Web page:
Volume 5, Number 1; March 2013
Open Teaching Concept 2013: Teaching Diversity Across the Curriculum
Written by Aliza Wong and Jobi Martinez
The aim of the Open Teaching Concept is to explore the issues of diversity and social justice, access and disparities, policy and poverty over a variety of disciplines, methods, theories, and paradigms. Looking at such topics as human rights, civil rights, hunger, multiculturalism, gender, labor and production, health, education, LGBT rights, economic opportunity, sexual violence, class, religious difference, environmental sustainability—OTC 2013 will allow students, faculty, and staff to dialogue on the larger questions of social responsibility, global citizenship, and the ever-widening, ever-constricting local global nexus.
OTC 2013 Theme - Civil Rights, Human Rights: Questioning the 'Pursuit of Happiness'
Even as the full impact of global interconnectedness becomes recognized, the conflicting needs and desires of individual, group, regional, state, national, and international identities have come into question. In holding certain truths to be self-evident, promising certain unalienable rights, in guaranteeing "Life, Liberty, and the pursuit of Happiness," how do we, as global citizens, have to be aware of the price of those rights, the impact of that pursuit on others who have not been assured of those same freedoms and protections? For whom does the pursuit of happiness apply? And to what degree does our understanding of global citizenship, civil rights, and human rights, change the parameters of the way to happiness, dignity, and equality?
Even as the full impact of global interconnectedness becomes recognized, the conflicting needs and desires of individual, group, regional, state, national, and international identities have come into question.
About the Program
The Cross-Cultural Academic Advancement Center is a unit of Texas Tech University committed to working with faculty, staff, and students in designing meaningful cross-cultural dialogues intended to inculcate well-informed global understandings and cross-cultural competencies. "Teaching Diversity Across the Curriculum: Open Teaching Concept" is an initiative first undertaken in 2012 by the Cross-Cultural Academic Advancement Center (CCAAC) and faculty members that are part of its Teaching, Learning, and Connecting (TLC) Through Diversity Advisory Council. The TLC is composed of faculty and staff committed to the ideas of access to education, diversity, open and difficult dialogue, and the important intersection of curricular and co-curricular learning. Owing to the successful pilot in 2012, the TLC and CCAAC are expanding the OTC initiative in 2013 to broaden student learning by promoting open teaching.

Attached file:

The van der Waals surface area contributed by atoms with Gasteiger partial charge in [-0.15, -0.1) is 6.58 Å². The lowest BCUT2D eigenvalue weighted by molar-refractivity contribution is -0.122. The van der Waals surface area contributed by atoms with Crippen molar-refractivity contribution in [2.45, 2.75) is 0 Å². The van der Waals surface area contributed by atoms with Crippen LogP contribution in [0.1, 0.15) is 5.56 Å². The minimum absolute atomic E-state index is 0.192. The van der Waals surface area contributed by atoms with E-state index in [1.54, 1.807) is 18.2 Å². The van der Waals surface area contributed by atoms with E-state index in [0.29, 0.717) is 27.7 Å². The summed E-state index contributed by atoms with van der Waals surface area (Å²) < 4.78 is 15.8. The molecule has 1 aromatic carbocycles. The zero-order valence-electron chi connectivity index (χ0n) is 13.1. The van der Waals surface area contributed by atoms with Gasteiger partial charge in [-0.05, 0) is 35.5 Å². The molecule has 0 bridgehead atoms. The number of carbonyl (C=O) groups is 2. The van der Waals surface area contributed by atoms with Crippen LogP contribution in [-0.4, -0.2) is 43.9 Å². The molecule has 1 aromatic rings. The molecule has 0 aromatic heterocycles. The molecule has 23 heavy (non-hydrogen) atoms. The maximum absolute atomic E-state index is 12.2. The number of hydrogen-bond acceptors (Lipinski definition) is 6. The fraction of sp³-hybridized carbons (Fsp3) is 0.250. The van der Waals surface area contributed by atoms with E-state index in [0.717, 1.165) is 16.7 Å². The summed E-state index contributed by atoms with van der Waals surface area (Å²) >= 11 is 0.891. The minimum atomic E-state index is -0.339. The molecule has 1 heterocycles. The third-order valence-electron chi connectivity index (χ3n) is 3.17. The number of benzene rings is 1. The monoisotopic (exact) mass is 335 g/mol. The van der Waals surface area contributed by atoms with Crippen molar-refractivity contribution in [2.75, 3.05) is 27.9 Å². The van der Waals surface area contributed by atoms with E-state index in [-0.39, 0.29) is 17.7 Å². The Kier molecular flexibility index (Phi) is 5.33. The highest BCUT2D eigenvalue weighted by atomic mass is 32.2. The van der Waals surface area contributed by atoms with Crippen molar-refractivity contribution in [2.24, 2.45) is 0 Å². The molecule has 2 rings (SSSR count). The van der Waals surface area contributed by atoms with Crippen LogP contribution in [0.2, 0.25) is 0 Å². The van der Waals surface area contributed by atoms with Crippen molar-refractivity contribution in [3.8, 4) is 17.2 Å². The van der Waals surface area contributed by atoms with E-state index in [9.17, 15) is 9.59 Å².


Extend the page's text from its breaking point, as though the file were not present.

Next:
The Open Co-Curricular Experience
Considerable research strongly indicates that interactions with diverse peers, participation in well-informed and research-inspired diversity-related coursework, and substantive co-curricular activities animate students to challenge their own prejudices and promote inclusion and social justice. CCAAC continues to partner with other campus units to develop specific, co-curricular learning opportunities that engage students in personally and professionally meaningful cross-cultural explorations.
How It Works
- Selected faculty will open their classrooms on designated dates to other students interested in the topic. The faculty will provide a 50- to 70-minute lecture, presentation, or workshop related to the 2013 theme.
- CCAAC staff will provide additional resources needed by a faculty member, including logistics support (booking new classroom space, copies, ordering books, films, or other materials).
- The class will be recorded by the Teaching, Learning, and Professional Development Center for future use. Permissions will be secured from both faculty and students in the class.
- Dates and times will be organized by faculty in collaboration with OTC faculty and CCAAC.
Together, the CCAAC and faculty members of the Open Teaching Concept program hope to provide faculty, staff, and students with unique opportunities to engage in cross-cultural dialogue, explorations, and research as peers committed to advancing inclusive excellence and global citizenship. Other suggestions are welcome and may be directed to email@example.com.
About the Authors
Aliza Wong is an associate professor of history and is the 2012-2013 faculty liaison to the Cross Cultural Academic Advancement Center.
Jobi Martinez is director of the Cross-Cultural Academic Advancement Center.